Stop Layoff Rumors to Maximize Productivity
With reports of layoffs in the news, your employees may be feeling uncertain. Anxious feelings and distrust can create a toxic work environment, but the good news is that there are steps managers can take to maintain morale and reassure workers. Here are ways that you can keep workers productive and morale intact.
Keep Communication Open
"In times of uncertainty, supervisors tend to be more tight-lipped about how a company is performing and its future plans," says business consultant Ed Sexton. "The irony is, they need to be informing employees as often and probably more than they usually do." If the outlook is positive or just stable, let people know. Hold an informal meeting to tell them the "State of the Union" and allow them to ask questions. The key part of the meeting is to communicate a clear vision for the future. When workers see a solid plan in place and can see their roles in it, it minimizes ambiguity and anxiety. "Don't skirt around the issue of redundancy as if it couldn't possibly exist," says Sexton. "Let people know that you've already reviewed positions and addressed the issue of redundant roles."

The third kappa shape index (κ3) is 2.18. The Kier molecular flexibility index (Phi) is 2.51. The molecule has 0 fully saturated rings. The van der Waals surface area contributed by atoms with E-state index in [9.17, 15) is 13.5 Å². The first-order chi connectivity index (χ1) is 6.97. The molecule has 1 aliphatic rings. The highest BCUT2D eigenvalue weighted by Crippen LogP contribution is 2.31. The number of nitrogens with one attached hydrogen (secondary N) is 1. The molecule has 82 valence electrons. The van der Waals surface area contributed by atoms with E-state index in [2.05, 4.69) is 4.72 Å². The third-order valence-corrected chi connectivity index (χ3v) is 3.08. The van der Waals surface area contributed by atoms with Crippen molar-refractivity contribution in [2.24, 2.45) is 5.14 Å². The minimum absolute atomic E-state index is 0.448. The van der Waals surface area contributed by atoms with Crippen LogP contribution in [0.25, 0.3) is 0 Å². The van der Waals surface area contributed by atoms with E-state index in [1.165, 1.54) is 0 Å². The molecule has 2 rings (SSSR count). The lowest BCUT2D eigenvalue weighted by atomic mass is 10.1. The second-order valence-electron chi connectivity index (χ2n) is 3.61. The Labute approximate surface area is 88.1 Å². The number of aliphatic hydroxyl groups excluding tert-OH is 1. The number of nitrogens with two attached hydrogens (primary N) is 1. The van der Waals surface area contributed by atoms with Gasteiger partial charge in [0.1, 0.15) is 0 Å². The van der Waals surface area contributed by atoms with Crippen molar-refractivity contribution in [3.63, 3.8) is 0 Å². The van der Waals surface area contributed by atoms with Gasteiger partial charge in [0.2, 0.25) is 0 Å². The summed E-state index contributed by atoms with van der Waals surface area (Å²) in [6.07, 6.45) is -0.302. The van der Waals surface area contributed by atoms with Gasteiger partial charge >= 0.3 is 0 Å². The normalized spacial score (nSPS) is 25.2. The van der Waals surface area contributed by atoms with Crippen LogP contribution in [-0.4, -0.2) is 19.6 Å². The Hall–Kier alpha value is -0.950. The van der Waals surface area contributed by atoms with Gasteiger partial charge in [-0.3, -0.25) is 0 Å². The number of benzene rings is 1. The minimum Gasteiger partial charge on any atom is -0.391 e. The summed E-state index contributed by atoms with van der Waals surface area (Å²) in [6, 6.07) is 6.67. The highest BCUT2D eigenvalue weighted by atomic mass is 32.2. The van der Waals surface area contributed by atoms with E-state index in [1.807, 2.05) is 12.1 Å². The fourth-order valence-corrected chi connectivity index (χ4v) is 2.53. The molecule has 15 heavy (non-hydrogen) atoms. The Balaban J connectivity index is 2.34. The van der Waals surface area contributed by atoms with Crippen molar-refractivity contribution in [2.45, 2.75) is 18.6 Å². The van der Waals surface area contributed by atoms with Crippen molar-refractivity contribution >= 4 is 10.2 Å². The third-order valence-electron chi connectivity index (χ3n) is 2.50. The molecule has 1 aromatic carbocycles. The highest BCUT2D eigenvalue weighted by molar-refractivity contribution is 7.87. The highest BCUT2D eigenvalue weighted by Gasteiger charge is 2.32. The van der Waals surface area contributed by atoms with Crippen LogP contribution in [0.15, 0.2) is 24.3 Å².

Tie Incentives and Rewards to Company Performance
In an uncertain economic climate employees tend to feel more isolated. One way to foster feelings of camaraderie and reassure them is to tie incentives and rewards into your organization's performance. "Rewarding individual achievement works, but when people have a collective sense of accomplishment you generate a lot of goodwill," says Sexton. He suggests contests that offer company-wide, uniform rewards when certain goals are met. This gives employees direct stock in how the business is performing. Even if numbers fall short, the important thing is that you are tying employees into something bigger than themselves.
Many things may seem outside of your control, but there is one area that you have control over that can make or break morale. In tumultuous times, studies show that management practices that engender feelings of inequity among employees are especially harmful. "You often have an every man for himself attitude in an uncertain economy, and even perceived unfairness makes workers suspicious," says Sexton. In evaluations and appraisals, managers should be objective and unbiased. Always use established criteria to judge employees on performance, and don't allow irrelevant influences to cloud your assessments.